Professional Development Center

Standardized Patients

"The Simulated/Standardized Patient (SP) is a person who has been carefully coached to simulate an actual patient so accurately that the simulation cannot be detected by a skilled clinician. In performing the simulation, the SP presents the gestalt of the patient being simulated; not just the history, but the body language, the physical findings, and the emotional and personality characteristics as well".

 

Standardized Patients are:

  • Both actors and non-actors

  • Trained to portray a patient in a simulated medical situation

  • Able to consistently reproduce the history, physical findings, and emotions of the "real patient" multiple times a day

  • Able to multi-task by portraying the patient and remembering the encounter accurately in order to fill out a checklist

  • Able to give constructive feedback, either written or orally

How do I become a Standardized Patient?

Fill out the form and we will call you for a phone interview within two weeks.  If that goes well you will be invited to attend an audition.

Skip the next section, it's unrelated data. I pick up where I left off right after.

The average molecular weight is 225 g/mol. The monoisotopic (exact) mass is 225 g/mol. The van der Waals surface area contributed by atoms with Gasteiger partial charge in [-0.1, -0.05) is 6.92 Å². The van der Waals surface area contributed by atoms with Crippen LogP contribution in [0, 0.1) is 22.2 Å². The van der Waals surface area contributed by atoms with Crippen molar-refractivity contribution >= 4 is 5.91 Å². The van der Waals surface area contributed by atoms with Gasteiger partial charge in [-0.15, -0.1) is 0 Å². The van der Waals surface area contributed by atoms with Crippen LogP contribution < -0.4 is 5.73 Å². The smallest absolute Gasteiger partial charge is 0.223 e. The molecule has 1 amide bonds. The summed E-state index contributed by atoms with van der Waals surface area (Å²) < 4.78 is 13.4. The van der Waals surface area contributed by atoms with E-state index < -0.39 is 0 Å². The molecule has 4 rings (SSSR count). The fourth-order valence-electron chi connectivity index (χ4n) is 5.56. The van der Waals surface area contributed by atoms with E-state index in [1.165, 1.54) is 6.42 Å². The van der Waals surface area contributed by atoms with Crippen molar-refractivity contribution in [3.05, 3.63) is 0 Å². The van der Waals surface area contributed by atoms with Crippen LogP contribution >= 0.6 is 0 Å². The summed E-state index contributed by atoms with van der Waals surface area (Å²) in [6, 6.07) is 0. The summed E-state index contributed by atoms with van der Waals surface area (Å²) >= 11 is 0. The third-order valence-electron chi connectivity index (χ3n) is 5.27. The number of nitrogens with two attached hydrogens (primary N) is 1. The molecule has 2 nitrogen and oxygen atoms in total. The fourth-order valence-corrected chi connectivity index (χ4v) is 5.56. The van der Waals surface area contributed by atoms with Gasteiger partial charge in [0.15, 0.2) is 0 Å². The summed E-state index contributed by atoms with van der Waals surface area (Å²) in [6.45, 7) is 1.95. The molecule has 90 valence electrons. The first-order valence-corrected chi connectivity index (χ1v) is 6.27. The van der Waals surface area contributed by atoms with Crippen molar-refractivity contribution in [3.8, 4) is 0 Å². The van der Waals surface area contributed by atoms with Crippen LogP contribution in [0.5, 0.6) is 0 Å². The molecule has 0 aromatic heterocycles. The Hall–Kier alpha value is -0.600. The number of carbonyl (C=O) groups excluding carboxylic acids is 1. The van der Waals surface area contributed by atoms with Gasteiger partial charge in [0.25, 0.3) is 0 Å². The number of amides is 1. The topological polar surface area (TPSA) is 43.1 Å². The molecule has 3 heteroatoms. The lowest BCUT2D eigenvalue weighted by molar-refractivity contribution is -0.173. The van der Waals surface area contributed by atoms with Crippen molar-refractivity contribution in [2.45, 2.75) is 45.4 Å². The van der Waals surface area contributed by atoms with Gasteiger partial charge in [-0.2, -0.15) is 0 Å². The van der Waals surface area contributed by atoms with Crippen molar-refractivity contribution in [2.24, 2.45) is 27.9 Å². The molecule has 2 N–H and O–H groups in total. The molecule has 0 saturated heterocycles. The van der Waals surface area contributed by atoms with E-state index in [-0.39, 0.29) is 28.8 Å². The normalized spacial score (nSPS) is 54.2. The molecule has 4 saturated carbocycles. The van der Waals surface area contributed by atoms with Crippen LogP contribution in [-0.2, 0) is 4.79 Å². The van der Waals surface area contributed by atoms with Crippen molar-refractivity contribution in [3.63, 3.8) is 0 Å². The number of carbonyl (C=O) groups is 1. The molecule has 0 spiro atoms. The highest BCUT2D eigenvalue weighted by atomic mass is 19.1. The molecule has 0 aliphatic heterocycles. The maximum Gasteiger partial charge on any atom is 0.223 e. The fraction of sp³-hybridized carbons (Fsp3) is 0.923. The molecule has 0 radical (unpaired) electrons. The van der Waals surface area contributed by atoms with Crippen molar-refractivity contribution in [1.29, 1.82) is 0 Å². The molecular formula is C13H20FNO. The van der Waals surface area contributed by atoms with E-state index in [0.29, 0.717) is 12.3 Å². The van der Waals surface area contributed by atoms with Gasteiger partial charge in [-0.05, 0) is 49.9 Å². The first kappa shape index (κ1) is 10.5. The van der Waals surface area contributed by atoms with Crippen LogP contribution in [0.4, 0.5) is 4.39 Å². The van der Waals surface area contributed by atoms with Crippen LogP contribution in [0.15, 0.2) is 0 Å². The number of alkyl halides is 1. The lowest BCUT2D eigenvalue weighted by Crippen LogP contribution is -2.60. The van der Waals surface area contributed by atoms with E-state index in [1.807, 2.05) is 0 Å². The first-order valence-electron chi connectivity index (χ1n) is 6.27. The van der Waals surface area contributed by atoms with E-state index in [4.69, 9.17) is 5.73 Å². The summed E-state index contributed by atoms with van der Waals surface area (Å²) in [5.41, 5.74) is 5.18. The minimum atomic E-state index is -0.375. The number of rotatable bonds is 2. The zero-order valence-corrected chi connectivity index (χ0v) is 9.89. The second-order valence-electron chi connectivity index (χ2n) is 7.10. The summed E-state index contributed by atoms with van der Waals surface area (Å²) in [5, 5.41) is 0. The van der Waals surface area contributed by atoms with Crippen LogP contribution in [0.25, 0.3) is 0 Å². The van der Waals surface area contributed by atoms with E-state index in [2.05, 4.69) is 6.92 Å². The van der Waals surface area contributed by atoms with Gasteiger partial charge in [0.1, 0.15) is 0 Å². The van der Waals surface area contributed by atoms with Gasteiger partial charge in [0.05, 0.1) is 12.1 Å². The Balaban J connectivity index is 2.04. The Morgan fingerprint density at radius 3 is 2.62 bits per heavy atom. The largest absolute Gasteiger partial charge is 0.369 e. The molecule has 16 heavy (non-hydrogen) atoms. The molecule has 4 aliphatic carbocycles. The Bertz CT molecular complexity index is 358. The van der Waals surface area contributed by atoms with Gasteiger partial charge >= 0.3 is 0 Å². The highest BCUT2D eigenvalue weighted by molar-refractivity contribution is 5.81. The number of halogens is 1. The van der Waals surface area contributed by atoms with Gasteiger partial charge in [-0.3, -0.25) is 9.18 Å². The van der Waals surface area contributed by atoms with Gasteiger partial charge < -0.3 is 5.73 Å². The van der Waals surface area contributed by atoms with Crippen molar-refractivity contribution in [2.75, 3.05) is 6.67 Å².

FAQ's:

What type of people are you looking for?

  • Men & women, all ages and physical types

  • People with strong communication skills and the ability to take direction

  • People with flexible schedules

  • People who are reliable and punctual

What do SPs wear?

  • For history only cases, SPs wear street clothes

  • For history and physical exam cases, SPs wear hospital gowns with undergarments

What might a student do during a physical exam?

  • Listen to your heart and lungs with a stethoscope

  • Look in your eyes, ears, nose, and mouth

  • Take your blood pressure

  • Check your reflexes

  • Do an abdominal exam

  • NO INTIMATE EXAMS ARE PERFORMED; NO Pelvic, Breast, Genital, or Rectal Exams

What is the time commitment?

  • Training involves 1 to 4 sessions depending on the case

  • Each training session is 3 hours

  • All training and exams (with a few exceptions) take place Monday-Friday during regular work hours

  • This is not full time employment; it's occasional, part-time work. Cases are based on age/gender/build.

 

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